Its soapy, pulpy packaging has enabled the show to tackle issues few others have dared.
For a show infamous for its breakneck pacing and plot twists, last Thursday’s season finale of Scandal was remarkably short on cliffhangers. But its most significant unresolved story also provided its most striking moment: “gladiator” Harrison Wright, played by Columbus Short, ended the season (and possibly, his run on the show) with a gun to his head, wielded on behalf of the season’s villain Rowan Pope, the show’s only other major African-American male character.
“Oh, to be young, gifted and black,” Rowan intoned, summoning Nina Simone’s Civil Rights Movement classic with a mixture of irony, reverence and fatalism. The scene carried added meta-fictional weight due to Short’s legal troubles, as the actor was recently charged with felony battery and accused of domestic violence. The results were the type of unfortunate headlines that for some may reinforce racist stereotypes of black male misogyny and criminality.
For a show that few take seriously, Scandal has had some remarkably serious things to say about race and politics. In fact, I’d argue that its soapy, pulpy packaging and rejection of “quality” (as defined by cable prestige shows) has enabled the show to tackle issues few others have dared.
New Yorker television critic Emily Nussbaum agrees. “Because Scandal is so playful, and is unafraid to be ridiculous, it has access to emotional colors that rarely show up in [a] universe whose aesthetics insist that we take it seriously,” Nussbaum wrote in a review last year. “In its lunatic way, [it] may have more to say about Washington ambition.”
Ambition, specifically for political power, is usually the focus when people talk about Scandal. On the blog Racialicious, Jordan St. John said, “If there is anything that Scandal shows, it is that pretty much everyone is looking out for their own interests and their own power.” But less attention has been given to the elaborate stories the characters tell themselves to justify this pursuit.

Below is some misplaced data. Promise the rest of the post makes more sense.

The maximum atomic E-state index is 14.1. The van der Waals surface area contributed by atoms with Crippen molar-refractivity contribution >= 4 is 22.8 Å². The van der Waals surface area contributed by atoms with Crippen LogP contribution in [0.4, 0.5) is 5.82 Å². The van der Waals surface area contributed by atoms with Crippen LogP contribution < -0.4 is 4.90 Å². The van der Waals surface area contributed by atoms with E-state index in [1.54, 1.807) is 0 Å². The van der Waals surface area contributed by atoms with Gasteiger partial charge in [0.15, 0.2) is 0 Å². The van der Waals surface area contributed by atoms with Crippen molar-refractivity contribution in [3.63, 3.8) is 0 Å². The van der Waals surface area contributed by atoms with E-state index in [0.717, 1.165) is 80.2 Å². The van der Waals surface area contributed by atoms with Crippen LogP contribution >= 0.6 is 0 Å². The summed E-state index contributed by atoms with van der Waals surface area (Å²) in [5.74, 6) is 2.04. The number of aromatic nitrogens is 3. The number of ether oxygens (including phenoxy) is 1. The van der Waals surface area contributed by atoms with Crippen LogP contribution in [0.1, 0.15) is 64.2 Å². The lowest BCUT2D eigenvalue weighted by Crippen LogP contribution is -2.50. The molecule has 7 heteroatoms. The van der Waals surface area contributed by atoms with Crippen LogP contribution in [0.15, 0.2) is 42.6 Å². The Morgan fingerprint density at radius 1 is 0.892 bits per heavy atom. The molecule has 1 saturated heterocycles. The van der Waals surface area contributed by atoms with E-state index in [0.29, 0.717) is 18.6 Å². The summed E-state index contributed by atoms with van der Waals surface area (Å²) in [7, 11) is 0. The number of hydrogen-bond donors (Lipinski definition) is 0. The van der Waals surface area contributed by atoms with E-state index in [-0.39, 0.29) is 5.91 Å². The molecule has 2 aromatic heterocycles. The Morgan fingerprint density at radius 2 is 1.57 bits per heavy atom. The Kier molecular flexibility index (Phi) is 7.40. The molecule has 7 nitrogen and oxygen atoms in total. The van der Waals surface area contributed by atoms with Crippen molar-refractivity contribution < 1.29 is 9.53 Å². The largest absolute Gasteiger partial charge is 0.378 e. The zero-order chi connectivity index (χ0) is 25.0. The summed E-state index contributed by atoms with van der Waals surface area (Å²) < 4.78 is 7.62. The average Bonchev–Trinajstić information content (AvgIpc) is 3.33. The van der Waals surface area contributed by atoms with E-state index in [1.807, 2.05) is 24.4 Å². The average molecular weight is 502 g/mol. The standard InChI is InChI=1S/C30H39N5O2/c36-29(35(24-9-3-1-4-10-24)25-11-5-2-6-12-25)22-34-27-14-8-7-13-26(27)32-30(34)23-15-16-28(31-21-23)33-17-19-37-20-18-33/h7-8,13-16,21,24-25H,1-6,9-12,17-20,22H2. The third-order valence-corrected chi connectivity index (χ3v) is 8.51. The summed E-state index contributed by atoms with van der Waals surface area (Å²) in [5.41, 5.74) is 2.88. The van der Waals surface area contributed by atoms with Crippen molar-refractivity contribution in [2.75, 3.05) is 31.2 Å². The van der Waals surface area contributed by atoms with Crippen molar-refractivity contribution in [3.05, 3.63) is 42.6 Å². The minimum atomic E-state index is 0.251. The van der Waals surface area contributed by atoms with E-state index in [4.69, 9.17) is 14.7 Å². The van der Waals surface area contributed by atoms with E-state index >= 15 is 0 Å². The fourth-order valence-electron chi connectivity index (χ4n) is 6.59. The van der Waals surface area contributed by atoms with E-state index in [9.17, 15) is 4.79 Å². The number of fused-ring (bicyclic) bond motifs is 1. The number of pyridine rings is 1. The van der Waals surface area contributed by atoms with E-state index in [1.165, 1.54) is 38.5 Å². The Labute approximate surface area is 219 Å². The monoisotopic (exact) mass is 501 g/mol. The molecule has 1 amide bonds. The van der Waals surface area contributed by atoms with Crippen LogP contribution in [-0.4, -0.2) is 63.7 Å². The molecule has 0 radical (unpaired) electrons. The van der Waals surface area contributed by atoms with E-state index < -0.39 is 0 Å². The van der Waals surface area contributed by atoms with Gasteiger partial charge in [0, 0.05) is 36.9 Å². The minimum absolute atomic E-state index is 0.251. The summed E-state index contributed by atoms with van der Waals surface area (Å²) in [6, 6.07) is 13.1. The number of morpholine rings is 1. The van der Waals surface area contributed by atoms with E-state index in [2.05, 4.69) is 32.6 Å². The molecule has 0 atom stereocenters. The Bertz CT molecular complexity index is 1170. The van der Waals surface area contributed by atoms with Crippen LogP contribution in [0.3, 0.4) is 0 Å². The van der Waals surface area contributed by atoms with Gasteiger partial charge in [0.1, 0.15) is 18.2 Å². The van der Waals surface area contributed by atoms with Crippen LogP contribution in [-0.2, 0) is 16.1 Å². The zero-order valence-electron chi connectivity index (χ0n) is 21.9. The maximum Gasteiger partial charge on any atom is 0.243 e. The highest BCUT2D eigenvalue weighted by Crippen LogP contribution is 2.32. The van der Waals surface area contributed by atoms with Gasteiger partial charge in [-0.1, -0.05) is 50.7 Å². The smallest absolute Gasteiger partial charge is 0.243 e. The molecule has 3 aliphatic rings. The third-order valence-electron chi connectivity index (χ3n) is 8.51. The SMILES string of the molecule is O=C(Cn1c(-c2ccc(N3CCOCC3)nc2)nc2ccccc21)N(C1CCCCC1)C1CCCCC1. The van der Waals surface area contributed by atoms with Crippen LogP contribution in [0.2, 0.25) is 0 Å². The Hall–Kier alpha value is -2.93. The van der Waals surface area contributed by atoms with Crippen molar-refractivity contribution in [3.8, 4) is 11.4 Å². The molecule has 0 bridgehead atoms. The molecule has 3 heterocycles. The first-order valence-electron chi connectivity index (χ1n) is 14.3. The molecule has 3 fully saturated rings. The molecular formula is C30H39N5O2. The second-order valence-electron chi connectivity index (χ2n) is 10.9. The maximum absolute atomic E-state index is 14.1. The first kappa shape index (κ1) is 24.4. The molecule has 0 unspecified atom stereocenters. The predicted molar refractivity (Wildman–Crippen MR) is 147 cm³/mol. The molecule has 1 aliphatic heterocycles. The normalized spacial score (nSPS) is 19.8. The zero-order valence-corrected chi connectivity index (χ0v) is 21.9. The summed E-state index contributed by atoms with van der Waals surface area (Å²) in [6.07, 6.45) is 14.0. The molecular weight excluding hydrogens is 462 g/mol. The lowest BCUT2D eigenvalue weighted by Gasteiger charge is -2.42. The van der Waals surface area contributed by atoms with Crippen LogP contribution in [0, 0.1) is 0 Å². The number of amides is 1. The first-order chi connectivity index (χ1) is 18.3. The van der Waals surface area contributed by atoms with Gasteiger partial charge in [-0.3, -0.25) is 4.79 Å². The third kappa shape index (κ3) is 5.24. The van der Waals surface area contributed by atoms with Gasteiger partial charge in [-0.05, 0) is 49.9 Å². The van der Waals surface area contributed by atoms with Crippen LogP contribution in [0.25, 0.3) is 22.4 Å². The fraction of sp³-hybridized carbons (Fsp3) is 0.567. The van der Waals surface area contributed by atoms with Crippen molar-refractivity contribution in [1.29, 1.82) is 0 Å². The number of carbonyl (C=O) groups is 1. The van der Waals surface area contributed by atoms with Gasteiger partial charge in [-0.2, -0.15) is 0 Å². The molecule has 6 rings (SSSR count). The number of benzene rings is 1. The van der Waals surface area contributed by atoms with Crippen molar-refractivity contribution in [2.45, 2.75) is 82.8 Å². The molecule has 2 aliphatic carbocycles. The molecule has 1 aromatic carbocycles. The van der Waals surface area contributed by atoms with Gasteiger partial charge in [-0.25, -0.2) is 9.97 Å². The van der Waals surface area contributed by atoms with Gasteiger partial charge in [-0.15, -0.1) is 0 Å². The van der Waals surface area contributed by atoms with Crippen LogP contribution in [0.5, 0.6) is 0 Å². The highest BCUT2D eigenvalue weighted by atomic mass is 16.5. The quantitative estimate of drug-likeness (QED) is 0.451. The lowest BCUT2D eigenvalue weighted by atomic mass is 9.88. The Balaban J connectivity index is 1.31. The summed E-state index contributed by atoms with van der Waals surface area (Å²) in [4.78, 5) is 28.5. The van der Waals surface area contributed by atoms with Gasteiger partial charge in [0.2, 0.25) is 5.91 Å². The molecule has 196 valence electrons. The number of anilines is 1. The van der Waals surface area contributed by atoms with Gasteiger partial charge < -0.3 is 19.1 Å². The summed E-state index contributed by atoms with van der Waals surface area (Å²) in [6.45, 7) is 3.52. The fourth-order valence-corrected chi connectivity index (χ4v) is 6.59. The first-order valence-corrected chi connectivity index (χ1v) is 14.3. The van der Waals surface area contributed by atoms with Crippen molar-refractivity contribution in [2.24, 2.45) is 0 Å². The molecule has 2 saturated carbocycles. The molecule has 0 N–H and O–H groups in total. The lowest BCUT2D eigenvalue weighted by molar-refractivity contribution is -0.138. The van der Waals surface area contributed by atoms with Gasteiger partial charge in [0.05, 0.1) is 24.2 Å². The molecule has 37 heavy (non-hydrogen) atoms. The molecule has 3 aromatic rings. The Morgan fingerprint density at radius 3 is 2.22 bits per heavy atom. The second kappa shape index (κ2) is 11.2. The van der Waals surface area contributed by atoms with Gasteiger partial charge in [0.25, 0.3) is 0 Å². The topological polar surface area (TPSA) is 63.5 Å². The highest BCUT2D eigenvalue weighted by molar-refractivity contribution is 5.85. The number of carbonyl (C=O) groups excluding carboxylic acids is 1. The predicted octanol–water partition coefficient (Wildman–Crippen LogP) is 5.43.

It was at the midpoint of the second season that I realized just what the show was up to. In a flashback, future Chief of Staff Cyrus Beene is convincing campaign manager Olivia Pope to rig the presidential election in favor of their employer, Fitzgerald “Fitz” Grant. “People like Fitz,” he says, “They go down in history. People like us, we create the history. We run this world so he can lead it.”
In “people like us,” I heard him to mean what I like to call the show’s mighty triumvirate of the marginalized: Olivia, Cyrus, and first lady Mellie Grant. The “black woman,” the “queen” and the “bitch,” they access power behind the scenes—doing the “dirty work” that keeps the president’s hands clean.
The price of their power is that their job becomes maintaining Fitz’s innocence (e.g. his privilege, the unearned nature of which the election fraud storyline made literal). Fitz, a character whose white maleness is so generic, the Onion A.V. Club’s Sonia Saraiya recently called him “a general stand-in for the patriarchy.” Later, when he becomes aware of the rigged voting, his team’s new mission becomes legitimizing his power by helping him win reelection fairly.
One of Scandal‘s central themes is the narratives marginalized folks concoct to justify, and even idealize, our complicity in the system that marginalizes us. For Liv, it’s the myth of the white hat, that her work as a fixer is heroic. For Cyrus, it’s an idealized abstraction called “the republic.” Initially, Mellie’s ambition seemed the most naked, but time has revealed her Achilles Heel in her emotional need and investment in patriarchal norms.
But this season has seen the unraveling of each of these narratives. Mellie’s façade crumbled with the revelation she’d been raped. Cyrus paid the cost for his crimes when he lost the love of his life. Olivia’s band of misfits—which in addition to Harrison, includes a survivor of intimate partner violence, and a traumatized Latino soldier—came apart at the seams, while for the first time, she explicitly questioned whether she’s anything more than “the help.”
Into this picture comes Rowan, who is arguably the most honest and least deluded of this lot. He seemingly pursues power for the sake of power (“once command, always command”). And although that power is ostensibly for “protecting the republic,” he also uses it to further personal agendas and vendettas, murdering his ex-wife’s lover, manipulating his daughter into abandoning her post and reeking near-biblical vengeance on the President.
Most importantly, it’s Rowan who denies Fitz the legitimacy he so desires.
On the idea of being “gifted, young and black,” what does it say about 21st century race relations, that a black man can only access authentic power by killing people on behalf of the State? And are all idealists who work within the system compromised, co-opted? Is the gun pointed at Harrison’s head directed by Rowan—or by America?
In a political era that began with the promise/myth of a “post-racial” U.S.A., Scandal‘s cynicism comes across as surprisingly radical.
Tim “TinTim” Jones-Yelvington is a Chicago author, multimedia performance artist and nightlife personality.